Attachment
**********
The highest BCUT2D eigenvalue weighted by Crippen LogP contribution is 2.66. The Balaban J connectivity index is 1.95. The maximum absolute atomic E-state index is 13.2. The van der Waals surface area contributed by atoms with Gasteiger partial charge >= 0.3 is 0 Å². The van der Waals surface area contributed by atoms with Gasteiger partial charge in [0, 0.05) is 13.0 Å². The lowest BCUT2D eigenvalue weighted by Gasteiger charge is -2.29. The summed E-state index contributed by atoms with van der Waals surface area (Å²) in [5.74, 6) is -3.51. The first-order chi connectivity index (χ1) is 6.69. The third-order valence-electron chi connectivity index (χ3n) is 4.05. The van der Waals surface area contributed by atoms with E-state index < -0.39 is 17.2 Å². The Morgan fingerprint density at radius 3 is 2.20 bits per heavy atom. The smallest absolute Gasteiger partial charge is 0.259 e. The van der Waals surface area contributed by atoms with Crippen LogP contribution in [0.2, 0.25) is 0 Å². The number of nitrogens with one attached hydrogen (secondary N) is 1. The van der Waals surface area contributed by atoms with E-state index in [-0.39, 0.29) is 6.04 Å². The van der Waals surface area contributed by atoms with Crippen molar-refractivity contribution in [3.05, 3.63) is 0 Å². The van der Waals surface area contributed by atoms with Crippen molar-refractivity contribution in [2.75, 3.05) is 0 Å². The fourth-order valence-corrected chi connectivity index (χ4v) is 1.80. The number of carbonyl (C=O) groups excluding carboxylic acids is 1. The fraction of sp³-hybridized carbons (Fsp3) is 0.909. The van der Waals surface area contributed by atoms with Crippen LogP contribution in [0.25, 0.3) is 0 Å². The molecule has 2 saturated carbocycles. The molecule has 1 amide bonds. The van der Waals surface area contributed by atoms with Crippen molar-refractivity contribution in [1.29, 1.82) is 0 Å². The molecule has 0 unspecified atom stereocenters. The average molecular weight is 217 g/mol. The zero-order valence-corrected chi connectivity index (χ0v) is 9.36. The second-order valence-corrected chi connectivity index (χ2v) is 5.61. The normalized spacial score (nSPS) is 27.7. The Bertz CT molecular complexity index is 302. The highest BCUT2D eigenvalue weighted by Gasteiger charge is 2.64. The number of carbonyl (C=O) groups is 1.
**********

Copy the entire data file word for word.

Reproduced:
The highest BCUT2D eigenvalue weighted by Crippen LogP contribution is 2.66. The Balaban J connectivity index is 1.95. The maximum absolute atomic E-state index is 13.2. The van der Waals surface area contributed by atoms with Gasteiger partial charge >= 0.3 is 0 Å². The van der Waals surface area contributed by atoms with Gasteiger partial charge in [0, 0.05) is 13.0 Å². The lowest BCUT2D eigenvalue weighted by Gasteiger charge is -2.29. The summed E-state index contributed by atoms with van der Waals surface area (Å²) in [5.74, 6) is -3.51. The first-order chi connectivity index (χ1) is 6.69. The third-order valence-electron chi connectivity index (χ3n) is 4.05. The van der Waals surface area contributed by atoms with E-state index < -0.39 is 17.2 Å². The Morgan fingerprint density at radius 3 is 2.20 bits per heavy atom. The smallest absolute Gasteiger partial charge is 0.259 e. The van der Waals surface area contributed by atoms with Crippen LogP contribution in [0.2, 0.25) is 0 Å². The number of nitrogens with one attached hydrogen (secondary N) is 1. The van der Waals surface area contributed by atoms with E-state index in [-0.39, 0.29) is 6.04 Å². The van der Waals surface area contributed by atoms with Crippen molar-refractivity contribution in [3.05, 3.63) is 0 Å². The van der Waals surface area contributed by atoms with Crippen molar-refractivity contribution in [2.75, 3.05) is 0 Å². The fourth-order valence-corrected chi connectivity index (χ4v) is 1.80. The number of carbonyl (C=O) groups excluding carboxylic acids is 1. The fraction of sp³-hybridized carbons (Fsp3) is 0.909. The van der Waals surface area contributed by atoms with Crippen LogP contribution in [0.25, 0.3) is 0 Å². The molecule has 2 saturated carbocycles. The molecule has 1 amide bonds. The van der Waals surface area contributed by atoms with Crippen molar-refractivity contribution in [1.29, 1.82) is 0 Å². The molecule has 0 unspecified atom stereocenters. The average molecular weight is 217 g/mol. The zero-order valence-corrected chi connectivity index (χ0v) is 9.36. The second-order valence-corrected chi connectivity index (χ2v) is 5.61. The normalized spacial score (nSPS) is 27.7. The Bertz CT molecular complexity index is 302. The highest BCUT2D eigenvalue weighted by Gasteiger charge is 2.64. The number of carbonyl (C=O) groups is 1.